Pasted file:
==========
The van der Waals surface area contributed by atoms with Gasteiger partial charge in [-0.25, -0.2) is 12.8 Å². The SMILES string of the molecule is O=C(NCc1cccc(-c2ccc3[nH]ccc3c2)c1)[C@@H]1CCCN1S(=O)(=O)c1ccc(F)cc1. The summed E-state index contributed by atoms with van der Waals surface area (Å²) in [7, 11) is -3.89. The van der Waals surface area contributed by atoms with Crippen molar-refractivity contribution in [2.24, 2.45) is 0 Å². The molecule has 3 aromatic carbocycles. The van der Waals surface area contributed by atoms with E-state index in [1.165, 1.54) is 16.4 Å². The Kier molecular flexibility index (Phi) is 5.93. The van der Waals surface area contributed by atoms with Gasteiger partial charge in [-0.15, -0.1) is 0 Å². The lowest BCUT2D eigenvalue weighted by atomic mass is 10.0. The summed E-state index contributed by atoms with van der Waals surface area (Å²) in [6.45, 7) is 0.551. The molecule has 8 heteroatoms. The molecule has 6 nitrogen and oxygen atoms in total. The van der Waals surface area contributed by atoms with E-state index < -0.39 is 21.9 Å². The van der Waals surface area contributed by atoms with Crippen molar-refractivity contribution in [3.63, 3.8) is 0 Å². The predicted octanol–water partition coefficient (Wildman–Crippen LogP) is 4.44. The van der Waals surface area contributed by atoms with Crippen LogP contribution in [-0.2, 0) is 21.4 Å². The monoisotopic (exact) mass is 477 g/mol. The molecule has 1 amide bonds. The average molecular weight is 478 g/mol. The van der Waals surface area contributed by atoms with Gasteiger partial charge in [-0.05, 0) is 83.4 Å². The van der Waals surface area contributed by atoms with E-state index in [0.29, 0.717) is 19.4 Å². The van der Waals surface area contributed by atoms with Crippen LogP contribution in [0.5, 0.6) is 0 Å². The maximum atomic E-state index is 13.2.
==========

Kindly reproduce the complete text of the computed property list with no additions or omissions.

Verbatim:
The van der Waals surface area contributed by atoms with Gasteiger partial charge in [-0.25, -0.2) is 12.8 Å². The SMILES string of the molecule is O=C(NCc1cccc(-c2ccc3[nH]ccc3c2)c1)[C@@H]1CCCN1S(=O)(=O)c1ccc(F)cc1. The summed E-state index contributed by atoms with van der Waals surface area (Å²) in [7, 11) is -3.89. The van der Waals surface area contributed by atoms with Crippen molar-refractivity contribution in [2.24, 2.45) is 0 Å². The molecule has 3 aromatic carbocycles. The van der Waals surface area contributed by atoms with E-state index in [1.165, 1.54) is 16.4 Å². The Kier molecular flexibility index (Phi) is 5.93. The van der Waals surface area contributed by atoms with Gasteiger partial charge in [-0.15, -0.1) is 0 Å². The lowest BCUT2D eigenvalue weighted by atomic mass is 10.0. The summed E-state index contributed by atoms with van der Waals surface area (Å²) in [6.45, 7) is 0.551. The molecule has 8 heteroatoms. The molecule has 6 nitrogen and oxygen atoms in total. The van der Waals surface area contributed by atoms with E-state index < -0.39 is 21.9 Å². The van der Waals surface area contributed by atoms with Crippen molar-refractivity contribution in [3.63, 3.8) is 0 Å². The predicted octanol–water partition coefficient (Wildman–Crippen LogP) is 4.44. The van der Waals surface area contributed by atoms with Crippen LogP contribution in [-0.2, 0) is 21.4 Å². The monoisotopic (exact) mass is 477 g/mol. The molecule has 1 amide bonds. The average molecular weight is 478 g/mol. The van der Waals surface area contributed by atoms with Gasteiger partial charge in [-0.05, 0) is 83.4 Å². The van der Waals surface area contributed by atoms with E-state index in [0.29, 0.717) is 19.4 Å². The van der Waals surface area contributed by atoms with Crippen LogP contribution in [0.5, 0.6) is 0 Å². The maximum atomic E-state index is 13.2.